A critical vulnerability has not received the attention it deserves
A critical vulnerability affecting Omron products has been exploited by a sophisticated piece of malware designed to target industrial control systems (ICS), but it has not received the attention it deserves.
On November 10, the US Cybersecurity and Infrastructure Security Agency (CISA) published two advisories describing three vulnerabilities affecting NJ and NX-series controllers and software made by Japanese electronics giant Omron.
One of the advisories describes CVE-2022-33971, a high-severity flaw that can allow an attacker who can access the targeted Omron programmable logic controller (PLC) to cause a denial-of-service (DoS) condition or execute malicious programs.
The second advisory describes CVE-2022-34151, a critical hardcoded credentials vulnerability that can be used to access Omron PLCs, and CVE-2022-33208, a high-severity issue that can be used to obtain sensitive information that could allow hackers to bypass authentication and access the controller.
Omron released advisories for these vulnerabilities in July, with patches being announced in July and October.
Reid Wightman, lead vulnerability researcher at industrial cybersecurity firm Dragos, has been credited for disclosing these flaws.
Wightman told SecurityWeek that the affected PLCs are used for a wide range of applications, from rotating equipment to robotic arms, and they include safety controllers that can be responsible for human safety, such as panic stop buttons at conveyor systems and rotating equipment.
Wightman explained that network access to the PLC is required to exploit these vulnerabilities. While it’s highly unrecommended to make these controllers available on the internet, the Shodan search engine does show a few dozen instances of the affected Omron PLCs being exposed on the web. The exposed devices are located around the world, with the highest percentages seen in Norway, Australia and Taiwan.
“Real-world impact varies based on what the controller is actually doing,” the researcher said. “An attacker may use the most significant of the vulnerabilities to persist on the controller, where they may modify the PLCs running logic at any time. This could allow them to turn on and off pumps, lights, or other equipment, against the wishes of the operator. In the case of safety systems, this may be used to prevent safety operations from happening – imagine pressing the panic stop button, and it does not do anything.”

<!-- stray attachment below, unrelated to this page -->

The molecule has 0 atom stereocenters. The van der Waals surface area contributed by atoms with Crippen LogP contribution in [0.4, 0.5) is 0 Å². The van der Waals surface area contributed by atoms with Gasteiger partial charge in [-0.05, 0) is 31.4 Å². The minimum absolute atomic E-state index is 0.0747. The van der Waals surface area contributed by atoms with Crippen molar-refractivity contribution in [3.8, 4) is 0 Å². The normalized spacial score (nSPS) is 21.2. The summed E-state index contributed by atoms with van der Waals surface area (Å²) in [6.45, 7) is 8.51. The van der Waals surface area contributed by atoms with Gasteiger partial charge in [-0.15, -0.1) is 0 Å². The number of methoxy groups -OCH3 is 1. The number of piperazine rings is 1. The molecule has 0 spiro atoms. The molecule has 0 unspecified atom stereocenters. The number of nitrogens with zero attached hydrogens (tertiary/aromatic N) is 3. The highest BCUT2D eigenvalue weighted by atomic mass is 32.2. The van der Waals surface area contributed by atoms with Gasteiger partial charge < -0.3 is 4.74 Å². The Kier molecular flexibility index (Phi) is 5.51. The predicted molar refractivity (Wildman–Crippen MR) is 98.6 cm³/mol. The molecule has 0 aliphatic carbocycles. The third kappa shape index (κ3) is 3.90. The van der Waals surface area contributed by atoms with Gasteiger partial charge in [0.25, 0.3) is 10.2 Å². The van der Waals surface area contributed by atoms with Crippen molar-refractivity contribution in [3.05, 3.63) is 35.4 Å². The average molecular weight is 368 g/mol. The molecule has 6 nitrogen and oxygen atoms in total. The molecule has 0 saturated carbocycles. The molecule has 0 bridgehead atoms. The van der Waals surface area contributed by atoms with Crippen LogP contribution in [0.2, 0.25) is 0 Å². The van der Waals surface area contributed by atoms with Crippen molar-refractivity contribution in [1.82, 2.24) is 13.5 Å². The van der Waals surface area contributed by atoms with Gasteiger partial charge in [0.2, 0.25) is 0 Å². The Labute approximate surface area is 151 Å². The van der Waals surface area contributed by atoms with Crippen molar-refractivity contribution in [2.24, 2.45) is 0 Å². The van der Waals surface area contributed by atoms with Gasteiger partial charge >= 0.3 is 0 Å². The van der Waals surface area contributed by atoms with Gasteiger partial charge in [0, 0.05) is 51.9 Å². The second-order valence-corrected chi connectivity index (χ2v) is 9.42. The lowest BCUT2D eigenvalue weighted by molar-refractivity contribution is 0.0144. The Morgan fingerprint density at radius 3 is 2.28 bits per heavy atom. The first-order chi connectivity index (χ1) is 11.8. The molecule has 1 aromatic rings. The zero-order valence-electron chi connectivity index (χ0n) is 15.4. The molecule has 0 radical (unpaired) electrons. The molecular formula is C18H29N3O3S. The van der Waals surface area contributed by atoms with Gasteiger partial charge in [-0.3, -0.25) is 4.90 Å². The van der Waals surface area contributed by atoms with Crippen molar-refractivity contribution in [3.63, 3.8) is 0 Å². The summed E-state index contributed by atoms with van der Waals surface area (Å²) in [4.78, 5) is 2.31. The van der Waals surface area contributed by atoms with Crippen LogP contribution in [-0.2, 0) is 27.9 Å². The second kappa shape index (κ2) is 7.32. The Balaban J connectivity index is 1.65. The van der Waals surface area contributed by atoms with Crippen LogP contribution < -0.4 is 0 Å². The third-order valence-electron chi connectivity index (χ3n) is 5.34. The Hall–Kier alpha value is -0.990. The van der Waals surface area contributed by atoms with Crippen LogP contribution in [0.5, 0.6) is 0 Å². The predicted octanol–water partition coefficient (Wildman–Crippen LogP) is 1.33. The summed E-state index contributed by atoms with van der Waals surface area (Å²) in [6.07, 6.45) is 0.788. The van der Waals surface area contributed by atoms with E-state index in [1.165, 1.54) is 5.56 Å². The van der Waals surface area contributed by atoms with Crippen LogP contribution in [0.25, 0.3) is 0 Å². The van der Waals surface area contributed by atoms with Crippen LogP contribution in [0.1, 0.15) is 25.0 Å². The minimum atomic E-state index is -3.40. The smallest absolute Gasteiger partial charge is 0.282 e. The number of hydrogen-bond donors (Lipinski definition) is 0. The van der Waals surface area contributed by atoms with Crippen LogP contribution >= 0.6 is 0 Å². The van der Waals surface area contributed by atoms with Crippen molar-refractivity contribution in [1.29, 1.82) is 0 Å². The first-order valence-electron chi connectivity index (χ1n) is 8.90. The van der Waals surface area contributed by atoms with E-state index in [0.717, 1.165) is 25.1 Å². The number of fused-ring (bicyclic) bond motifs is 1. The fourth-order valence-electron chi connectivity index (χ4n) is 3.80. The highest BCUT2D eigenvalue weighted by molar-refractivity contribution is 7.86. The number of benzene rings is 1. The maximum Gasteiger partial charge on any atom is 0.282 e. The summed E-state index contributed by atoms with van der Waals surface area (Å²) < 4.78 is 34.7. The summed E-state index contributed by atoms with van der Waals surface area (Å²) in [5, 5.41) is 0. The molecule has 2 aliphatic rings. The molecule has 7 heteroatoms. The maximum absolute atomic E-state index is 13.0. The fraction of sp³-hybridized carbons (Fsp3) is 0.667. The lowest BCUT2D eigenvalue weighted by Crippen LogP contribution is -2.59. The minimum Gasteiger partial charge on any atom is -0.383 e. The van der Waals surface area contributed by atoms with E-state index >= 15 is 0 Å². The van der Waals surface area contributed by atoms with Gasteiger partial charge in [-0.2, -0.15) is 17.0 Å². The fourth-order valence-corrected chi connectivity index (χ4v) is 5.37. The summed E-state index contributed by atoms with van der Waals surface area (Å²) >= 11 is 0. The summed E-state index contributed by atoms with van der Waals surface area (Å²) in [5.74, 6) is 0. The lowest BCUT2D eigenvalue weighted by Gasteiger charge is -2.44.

While the advisories published by CISA typically describe theoretical risks, Wightman pointed out that CVE-2022-34151 has actually been targeted by a sophisticated ICS attack framework known as Pipedream and Incontroller, whose existence came to light in April.
CISA and other government agencies at the time warned organizations about Pipedream targeting Schneider Electric and Omron PLCs, as well as OPC UA servers. At the time it was believed that the malware had only been abusing native functionality rather than exploiting vulnerabilities in targeted products.
Dragos, which has conducted an in-depth analysis of Pipedream, tracks the threat actor behind it as Chernovite, which it believes to be a state-sponsored group. Others have linked the group to Russia.
Dragos revealed in late October that one of Pipedream’s components, named BadOmen, has been exploiting CVE-2022-34151 to interact with an HTTP server on targeted Omron NX/NJ controllers.
BadOmen can be used to manipulate and cause disruption to physical processes. In the future, the malware may also be able to target safety controllers, similar to the Triton ICS malware, Dragos said in its analysis.
Not many ICS vulnerabilities are actually exploited in attacks and it seems that the ones that do get exploited do not get the attention they deserve.
Omron’s advisory does not highlight CVE-2022-34151 and does not mention anything about exploitation in the wild.
CISA did mention that the advisory describing two of the Omron vulnerabilities is related to the April alert on ICS hacking tools, but the agency does not highlight CVE-2022-34151 in any way and the mention about the previous alert is buried in the advisory. CISA’s Known Exploited Vulnerabilities catalog does not include CVE-2022-34151.
It’s unclear if the US government or the vendor have sent out private notifications for this vulnerability, but the public alerts and advisories have failed to warn organizations about the flaw’s true potential impact.